CAFL Trial Panel Training (January 28 – March 17, 2021)
CPCS is now accepting applications for its 2021 CAFL Trial Panel Certification Training to represent children and parents in care and protection/termination of parental rights cases. The on-line training includes a mix of substantial self-directed learning and live Zoom sessions two mornings a week for four weeks. The training concludes with a full day mock hearing. Preference will be given to attorneys who submit applications by December 11 and who commit to accepting cases in central and western Massachusetts, where we currently have an attorney shortage. The agency actively seeks to diversify its private attorney panel membership.
For more information about the training and to download the application, click here: [application]
The Committee for Public Counsel Services (CPCS) is seeking private attorneys to join the Children and Family Law (CAFL) Division appellate panel. CAFL appeals are appeals of final judgments in care and protection, termination of parental rights, guardianship of a minor, contested adoption, and other child welfare proceedings. Most cases concern intervention by the Massachusetts Department of Children and Families in family life. The work of the CAFL appellate panel attorneys includes interviewing and visiting clients, conducting legal research, writing motions and briefs, and arguing cases before the Massachusetts Appeals Court and Supreme Judicial Court. All CAFL appeals get oral argument. Private panel attorneys handle the vast majority of CAFL appeals; other CAFL appeals are handled by the CAFL Appellate (staff) Unit. This posting is not for a staff position; it is for private attorneys to obtain certification to receive, and be compensated for, CAFL appellate appointments. Compensation is $55/hour. New CAFL appellate attorneys receive free mentoring for several years. Private panel attorneys submit bills to CPCS and must agree to follow all billing and other requirements set forth in the CPCS Assigned Counsel Manual, available at:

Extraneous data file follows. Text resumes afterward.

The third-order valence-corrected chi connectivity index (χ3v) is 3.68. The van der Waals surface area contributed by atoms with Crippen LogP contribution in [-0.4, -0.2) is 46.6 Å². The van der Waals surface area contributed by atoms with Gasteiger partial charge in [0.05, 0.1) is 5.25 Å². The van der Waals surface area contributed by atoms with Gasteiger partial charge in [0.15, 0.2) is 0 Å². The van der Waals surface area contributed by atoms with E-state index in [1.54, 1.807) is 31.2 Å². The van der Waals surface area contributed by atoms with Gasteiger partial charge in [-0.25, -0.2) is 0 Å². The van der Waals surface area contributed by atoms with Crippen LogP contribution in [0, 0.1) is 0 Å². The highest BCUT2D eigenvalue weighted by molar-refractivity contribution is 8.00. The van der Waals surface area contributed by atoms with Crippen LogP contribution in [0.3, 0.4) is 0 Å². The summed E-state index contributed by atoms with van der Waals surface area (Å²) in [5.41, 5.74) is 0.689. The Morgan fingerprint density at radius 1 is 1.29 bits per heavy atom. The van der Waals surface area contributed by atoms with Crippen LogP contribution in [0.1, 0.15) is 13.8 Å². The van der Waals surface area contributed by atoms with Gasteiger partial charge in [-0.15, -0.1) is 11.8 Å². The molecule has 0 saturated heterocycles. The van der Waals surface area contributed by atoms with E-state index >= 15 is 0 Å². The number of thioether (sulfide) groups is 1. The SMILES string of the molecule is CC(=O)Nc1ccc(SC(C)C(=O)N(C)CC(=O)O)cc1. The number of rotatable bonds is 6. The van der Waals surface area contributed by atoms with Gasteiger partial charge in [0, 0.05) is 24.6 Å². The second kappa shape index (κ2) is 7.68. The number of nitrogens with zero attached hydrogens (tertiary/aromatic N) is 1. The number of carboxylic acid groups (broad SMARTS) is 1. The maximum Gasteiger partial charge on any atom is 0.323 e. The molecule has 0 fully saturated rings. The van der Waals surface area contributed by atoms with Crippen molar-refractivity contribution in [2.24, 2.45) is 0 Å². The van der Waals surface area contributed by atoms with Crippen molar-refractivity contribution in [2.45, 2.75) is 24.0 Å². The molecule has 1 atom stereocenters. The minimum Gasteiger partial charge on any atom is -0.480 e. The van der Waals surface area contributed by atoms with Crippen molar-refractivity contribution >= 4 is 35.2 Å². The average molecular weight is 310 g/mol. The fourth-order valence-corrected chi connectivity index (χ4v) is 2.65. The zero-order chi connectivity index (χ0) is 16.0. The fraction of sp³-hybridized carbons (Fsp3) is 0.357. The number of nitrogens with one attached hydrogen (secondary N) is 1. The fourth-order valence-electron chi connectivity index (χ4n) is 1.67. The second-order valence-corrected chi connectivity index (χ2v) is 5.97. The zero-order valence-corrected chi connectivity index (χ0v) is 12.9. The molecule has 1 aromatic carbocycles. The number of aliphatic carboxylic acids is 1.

Applicants must be admitted to the Massachusetts bar or be eligible for admission by June 30, 2020. Admission into the training is competitive and not all applicants will be admitted. All admitted applicants must attend the three-day CAFL appellate training program scheduled for May 5, May 6, and May 7, 2020, at the office of Community Legal Aid, 405 Main Street, Worcester, Massachusetts. The agency actively seeks to diversify its private attorney panel membership. Qualifications can be found here.
Applications are due on March 31, 2020, but will be accepted on a rolling basis until the training is filled. Applications are available here: CAFL Appellate Panel Application – May 2020
Kindly direct any questions to Andrew Cohen, CPCS/CAFL Director of Appellate Panel, at: email@example.com.
The Boston Globe recently published an article on the severe shortage of foster homes for children removed from their parents. According to the article, Massachusetts has one of the worst records nationally for placement instability, lagging behind all but three states. “In 2018 nearly a third of children in foster care in Massachusetts were moved three or more times during their first year in the system.” Indeed, “virtually every night, DCF response workers, with kids in their back seats, are crisscrossing Massachusetts, or camping out at a 24-hour McDonald’s as they await word of a foster family with space for another child.” “Many DCF offices have become de facto day-care centers, with toddlers crawling amid computers and paper clips.”